[00:09:11] The other work that I have here, I created in
my Signal workshop with roughly around ten other young people
[00:09:18] saying that you see guys at home, and
they were just an amazing group of people.
[00:09:23] And we all had about five minutes to cut out
some work in, five minutes to stick down, whatever.
[00:09:30] And this idea came to me mainly because
of my own standpoint as a black woman.
[00:09:38] [Soft music]
[00:09:47] So I've got my National Geographic's here and I'm just
ripping out some pages of the different colours,
[00:09:56] patterns and textures, and that's how I'm going to start
the base of my work.
[00:10:03] Instead of going in with a specific idea,
although it's great to have your theme and an ideas ready to go,
[00:10:11] but if you just flip through the pages and rip out or cut
up anything that stands out to you,
[00:10:16] that'll be my first go to.
[00:10:26] I usually tend to try and find some figures that are
interesting or stand out to me the most.
[00:10:39] This one is actually really amazing. It's a
Native American cowgirl, which I think is perfect for what
[00:10:47] my work is centred around:
Aboriginality and celebrating joy,
[00:10:55] and interesting stories in Aboriginal communities.
[00:11:03] Just going to try to get a few more
so I can start layering.
[00:11:11] A good idea is with the bold fonts, where usually the titles are,
[00:11:18] sometimes I like to put them aside just in case they
pop out to me with the rest of the images
[00:11:26] and what kind of concept I can play with.
[00:11:33] You can even try and find different paragraphs,
if it relates to your idea, as well.
[00:11:41] Otherwise, if images are what you are into,
then you don't have to use text.
[00:11:46] Oh! This is...
[00:11:50] That's my aunty, actually.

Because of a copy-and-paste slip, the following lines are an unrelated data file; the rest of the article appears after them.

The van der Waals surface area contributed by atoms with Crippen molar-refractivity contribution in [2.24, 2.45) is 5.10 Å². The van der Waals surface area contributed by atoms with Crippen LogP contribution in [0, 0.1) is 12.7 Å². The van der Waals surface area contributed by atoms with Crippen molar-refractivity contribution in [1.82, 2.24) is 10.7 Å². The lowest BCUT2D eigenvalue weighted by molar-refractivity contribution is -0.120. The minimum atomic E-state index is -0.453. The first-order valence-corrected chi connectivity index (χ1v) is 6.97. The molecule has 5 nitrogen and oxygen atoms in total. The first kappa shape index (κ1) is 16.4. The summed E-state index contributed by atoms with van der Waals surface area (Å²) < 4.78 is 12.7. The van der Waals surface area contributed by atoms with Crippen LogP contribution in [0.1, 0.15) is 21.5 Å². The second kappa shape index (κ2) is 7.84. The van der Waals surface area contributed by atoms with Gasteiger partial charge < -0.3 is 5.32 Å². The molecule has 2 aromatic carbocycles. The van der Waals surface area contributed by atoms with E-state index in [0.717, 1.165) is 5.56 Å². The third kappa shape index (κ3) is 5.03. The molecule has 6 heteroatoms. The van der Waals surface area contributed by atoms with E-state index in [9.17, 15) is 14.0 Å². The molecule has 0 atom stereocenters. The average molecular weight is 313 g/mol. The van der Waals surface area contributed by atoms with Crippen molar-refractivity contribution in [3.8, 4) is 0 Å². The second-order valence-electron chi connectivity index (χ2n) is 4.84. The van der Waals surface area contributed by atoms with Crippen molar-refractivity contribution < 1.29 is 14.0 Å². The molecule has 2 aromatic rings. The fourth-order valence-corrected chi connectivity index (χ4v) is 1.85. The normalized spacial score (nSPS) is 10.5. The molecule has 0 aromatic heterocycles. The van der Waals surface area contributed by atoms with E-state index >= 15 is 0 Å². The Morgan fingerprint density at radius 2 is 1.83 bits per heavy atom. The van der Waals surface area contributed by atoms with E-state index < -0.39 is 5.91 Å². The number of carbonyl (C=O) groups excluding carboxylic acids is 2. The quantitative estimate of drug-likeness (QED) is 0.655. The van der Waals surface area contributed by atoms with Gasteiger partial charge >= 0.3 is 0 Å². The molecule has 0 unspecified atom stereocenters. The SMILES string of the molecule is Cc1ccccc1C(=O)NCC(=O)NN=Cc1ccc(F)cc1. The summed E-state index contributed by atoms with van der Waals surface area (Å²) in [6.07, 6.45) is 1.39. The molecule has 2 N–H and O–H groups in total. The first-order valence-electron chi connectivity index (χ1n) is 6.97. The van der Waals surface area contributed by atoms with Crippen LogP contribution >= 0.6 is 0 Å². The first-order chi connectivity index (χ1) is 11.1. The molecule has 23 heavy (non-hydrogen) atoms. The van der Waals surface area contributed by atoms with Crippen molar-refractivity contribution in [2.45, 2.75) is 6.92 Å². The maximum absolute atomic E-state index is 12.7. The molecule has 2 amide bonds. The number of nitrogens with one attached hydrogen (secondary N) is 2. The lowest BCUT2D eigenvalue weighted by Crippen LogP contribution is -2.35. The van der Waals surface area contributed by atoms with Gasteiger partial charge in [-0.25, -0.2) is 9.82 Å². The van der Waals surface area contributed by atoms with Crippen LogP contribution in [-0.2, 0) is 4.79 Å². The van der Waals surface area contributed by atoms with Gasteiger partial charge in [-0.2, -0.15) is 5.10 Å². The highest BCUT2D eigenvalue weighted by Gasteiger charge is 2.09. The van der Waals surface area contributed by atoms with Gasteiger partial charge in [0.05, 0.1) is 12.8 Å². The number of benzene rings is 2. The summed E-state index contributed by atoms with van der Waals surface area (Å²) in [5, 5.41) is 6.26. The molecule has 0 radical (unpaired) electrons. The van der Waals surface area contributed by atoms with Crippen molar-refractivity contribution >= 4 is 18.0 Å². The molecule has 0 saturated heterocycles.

[00:11:54] That's so funny!
[00:11:57] I like to get some interesting backgrounds that I
can place people into. It changes the whole dynamic
[00:12:07] of what the image was originally used for,
which I think is really nice to play around around with.
[00:12:16] Really professional stock; magazines
like this one, which is interior design.
[00:12:24] I like to separate my figures,
[00:12:31] my backgrounds, and my text as well.
Make sure that's all nice and neat
[00:12:41] so you don't lose track.
And it's always good to clean as you go,
[00:12:45] because otherwise your mum will be
yelling at you to clean up. [Laughs]
[00:12:49] So sorry, mums, if there're lots
of paper everywhere, I apologise.
[00:12:54] But collaging. This is how we do it.
[00:12:58] It's nice to just get a clean piece of paper
ready before you start sticking down things and gluing.
[00:13:08] Have a look at what you have around you and just
start piecing together what you could possibly use.
[00:13:15] You don't have to do it for one big piece.
[00:13:16] You could save what you've ripped out
of your pages for another collage.
[00:13:23] So what I would recommend is getting a folio book,
that way you can keep your collages together.
[00:13:31] It's one rule that I need to stick, because
all my collages end up all around the place,
[00:13:37] with different people and back home in Mildura.
[00:13:40] So I get a folio. A nice big one is a good idea,
[00:13:44] but if you if you just like to keep
a small visual diary, then that's a good idea too.
[00:13:50] So you can start figuring out...
[00:13:58] What you want to work with. A nice little tip as well,
is you can rip your pages, as well.
[00:14:05] They don't have to be perfect.
[00:14:07] I actually like a lot of my work to look a little bit messy,
[00:14:11] A little bit nice and raw.
[00:14:14] Try that at home.
You can rip it, you can tear it.